This is the third time I’ve written about the death of email- and anyone who blogs in this space is all too familiar with the claims (oddly by those not in the know). Basically: email is about as dead as your social security number, your physical address, or HTML. WSJ, never quite hip to stuff tech, is scared and from their vantage, I can see that it’s a wild world of web2.0, nay 3.0 marketing out there, it’s confusing and bewildering. But have no fear, email will always be used, until something more dependable and better comes along, and, more importantly, is trusted by an evergrowing base of users.
I agree that the usage of email is shifting. More and more people are using email as a notification service, not as a message carrier. “Oh I got a note on Facebook.” or, “Oh I should visit my bill pay site.” Could other technical tools do this? Sure. But it’s not about what’s technically available to the consumer, but what they trust. More and more demographics- beyond the early adopters- are getting onto email. As many email marketers know, focusing on early adopters (as WSJ is trying to do, 3 years too late) only opens up that segment. If you are Apple or Threadless, that’s great. But if you’re selling mutual funds and radial tires, you probably don’t care about the 30-35 geeky male nerd who cycles to work and spends his money as he earns it.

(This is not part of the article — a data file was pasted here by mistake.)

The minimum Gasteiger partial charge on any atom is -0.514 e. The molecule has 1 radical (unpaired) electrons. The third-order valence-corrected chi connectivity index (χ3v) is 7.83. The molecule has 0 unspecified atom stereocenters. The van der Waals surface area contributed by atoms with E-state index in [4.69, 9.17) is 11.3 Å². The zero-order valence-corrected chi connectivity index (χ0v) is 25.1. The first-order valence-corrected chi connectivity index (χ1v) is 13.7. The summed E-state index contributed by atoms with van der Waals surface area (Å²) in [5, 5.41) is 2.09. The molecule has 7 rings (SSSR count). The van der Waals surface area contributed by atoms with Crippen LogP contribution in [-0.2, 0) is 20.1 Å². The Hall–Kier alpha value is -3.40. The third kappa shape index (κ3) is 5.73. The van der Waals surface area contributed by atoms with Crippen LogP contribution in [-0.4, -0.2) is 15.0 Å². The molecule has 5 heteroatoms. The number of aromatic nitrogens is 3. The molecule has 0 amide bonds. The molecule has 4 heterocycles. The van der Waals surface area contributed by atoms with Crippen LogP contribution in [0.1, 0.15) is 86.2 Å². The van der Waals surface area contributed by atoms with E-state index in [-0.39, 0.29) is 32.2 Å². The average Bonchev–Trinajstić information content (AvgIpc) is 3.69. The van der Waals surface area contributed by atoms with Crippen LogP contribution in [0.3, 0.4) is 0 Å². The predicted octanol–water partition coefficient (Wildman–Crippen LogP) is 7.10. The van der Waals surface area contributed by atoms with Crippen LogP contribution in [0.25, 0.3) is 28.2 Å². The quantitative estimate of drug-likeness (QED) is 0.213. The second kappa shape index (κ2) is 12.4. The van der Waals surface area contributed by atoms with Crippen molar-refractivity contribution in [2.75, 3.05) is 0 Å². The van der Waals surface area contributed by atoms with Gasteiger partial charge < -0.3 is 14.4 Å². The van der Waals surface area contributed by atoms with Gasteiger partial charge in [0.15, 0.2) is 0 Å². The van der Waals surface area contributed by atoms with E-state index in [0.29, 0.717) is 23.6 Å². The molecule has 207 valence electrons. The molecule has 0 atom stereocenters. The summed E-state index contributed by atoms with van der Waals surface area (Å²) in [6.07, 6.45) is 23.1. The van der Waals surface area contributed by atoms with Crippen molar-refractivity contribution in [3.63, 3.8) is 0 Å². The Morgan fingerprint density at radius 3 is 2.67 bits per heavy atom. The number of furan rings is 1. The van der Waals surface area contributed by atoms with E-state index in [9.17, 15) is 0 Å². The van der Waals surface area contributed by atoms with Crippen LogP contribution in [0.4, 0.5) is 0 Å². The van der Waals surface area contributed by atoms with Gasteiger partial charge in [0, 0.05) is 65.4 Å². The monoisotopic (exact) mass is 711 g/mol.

I’ve noticed during the recession, that more businesses have started focusing on their email vendors, departments and employees skilled in these areas, because it is a measurable, dependable marketing channel. Is it the future of tech? Probably not. But that doesn’t mean that it’s not intrinsically enmeshed in the future.
Mark Brownlow’s Three Years And Still Going Strong; his comments at the end are great and very useful.
Kristin Gregory over at Bronto does a round-up: Best of the Blogosphere: Embedded Video and the Slow Death of Email
Bob Frady, “Never Trust Anyone Under 30″, I agree in that it says more about the East Coast constantly focusing on high tech as a youth industry (and thus I blame the dot-com bomb on them) but that’s another post.